Neither my husband or I are quitters. When we start something, we finish it; even if it nearly kills us. Perhaps it’s becasue we’re both so type A it’s laughable, but getting us to give up on anything is a challenge. We’ve tried to instill that same attribute in our children. When they start something, we expect them to finish it.
With that attitude in mind, I never understood how parents could let their kids quit activities. I assumed that once my children got involved in an activity, they would finish it, no matter what. So when my son came to me and asked if he could quit karate (after nearly two years), it was a hard thing for me. After a lot (and I do mean a lot) of thought, prayer, pro/con lists and tears, I finally told him I would support him in whatever decision he made. It was very humbling for me and now I understand why parents let their kids quit activities. Don’t get me wrong; I still feel it’s important to give things a fair try, and if something truly is important, it needs to be followed through to the end. But my son taught me a great lesson about what’s important.
Let’s start at the beginning. Much more is expected of children today than ever has been. Children used to learn to read in Kindergarten. Now if they don’t have basic reading and writing skills by kindergarten, they are considered behind. I don’t remember getting homework until 3rd or 4th grade and even then it was minimal. My first grader gets three pages of homework a night, plus reading homework.
Outside of school, kids are expected to participate in soccer, baseball, piano, dance, etc, etc, etc. It’s so much. I always thought if my kids didn’t participate in each activity, they’d be behind the other kids. So when my son started school, we decided he’d take piano and karate lessons. This worked through half-day Kindergarten, but things changed in first grade.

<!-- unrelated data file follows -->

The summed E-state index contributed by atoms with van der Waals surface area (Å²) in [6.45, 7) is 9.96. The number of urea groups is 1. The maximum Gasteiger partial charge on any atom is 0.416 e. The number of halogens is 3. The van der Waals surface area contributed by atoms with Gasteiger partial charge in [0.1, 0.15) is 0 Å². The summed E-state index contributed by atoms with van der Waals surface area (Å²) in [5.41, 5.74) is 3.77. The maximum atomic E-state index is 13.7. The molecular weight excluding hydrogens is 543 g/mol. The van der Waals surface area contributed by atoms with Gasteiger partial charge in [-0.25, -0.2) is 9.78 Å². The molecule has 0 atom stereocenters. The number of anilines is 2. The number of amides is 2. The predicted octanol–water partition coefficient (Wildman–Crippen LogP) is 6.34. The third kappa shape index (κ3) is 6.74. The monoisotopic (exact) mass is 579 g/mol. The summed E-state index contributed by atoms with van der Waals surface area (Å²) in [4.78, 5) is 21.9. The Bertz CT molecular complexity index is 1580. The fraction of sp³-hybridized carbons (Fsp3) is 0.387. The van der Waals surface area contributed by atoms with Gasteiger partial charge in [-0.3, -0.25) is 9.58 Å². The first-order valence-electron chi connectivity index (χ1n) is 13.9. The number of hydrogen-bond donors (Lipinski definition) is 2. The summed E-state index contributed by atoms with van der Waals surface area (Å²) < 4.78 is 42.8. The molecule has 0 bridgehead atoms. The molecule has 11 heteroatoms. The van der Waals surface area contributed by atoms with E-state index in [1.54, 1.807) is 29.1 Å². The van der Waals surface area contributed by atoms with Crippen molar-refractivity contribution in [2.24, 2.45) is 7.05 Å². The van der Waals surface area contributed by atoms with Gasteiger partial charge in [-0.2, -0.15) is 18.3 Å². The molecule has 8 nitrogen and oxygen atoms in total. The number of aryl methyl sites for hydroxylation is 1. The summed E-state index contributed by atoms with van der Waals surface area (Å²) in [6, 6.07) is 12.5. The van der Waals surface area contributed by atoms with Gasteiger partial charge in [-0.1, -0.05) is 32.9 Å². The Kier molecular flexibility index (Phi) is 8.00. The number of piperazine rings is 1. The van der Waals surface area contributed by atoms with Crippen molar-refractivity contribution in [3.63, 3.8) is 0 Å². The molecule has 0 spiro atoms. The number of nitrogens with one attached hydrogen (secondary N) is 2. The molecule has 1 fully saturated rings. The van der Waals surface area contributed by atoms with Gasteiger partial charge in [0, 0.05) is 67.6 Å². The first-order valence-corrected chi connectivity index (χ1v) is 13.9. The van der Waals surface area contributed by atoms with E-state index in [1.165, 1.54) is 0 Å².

Beginning in first grade, he went to school at 7:30 a.m., came home at 3:30 p.m. and had half an hour of free time. Then at 4, we’d practice piano for half an hour, do homework for half an hour and then rush off to karate. Then we’d come home for a quick dinner and right to bed. This went on and on and on. I noticed my son was more irritable, didn’t have time to do the things he loved and most importantly, wasn’t happy.
A few months ago, he came to me and said, “Mom. I’m feeling stressed with all I have to do.” That broke my heart. I don’t think I knew what the word “stressed” meant when I was 7, let alone knew how it felt. So when he asked if he could quit an activity, I listened with an opened mind and heart. We talked about which activity he liked best and talked it through. We listed the pros and cons of quitting each activity and I left the decision to him. About three weeks later, he told me he wanted to quit karate. I swallowed my parenting pride and said yes.
Within days our entire family was happier, less stressed and had more time to do the things we love. Maybe my son will never be like Chuck Norris, but when he thinks of childhood, he’ll have memories of going to parks, playing games as a family, going for walks and doing the things that make him happy. And in the end, that’s my goal for my children: to be happy, good kids who love their lives. If that means we have to quit something now and then, so be it.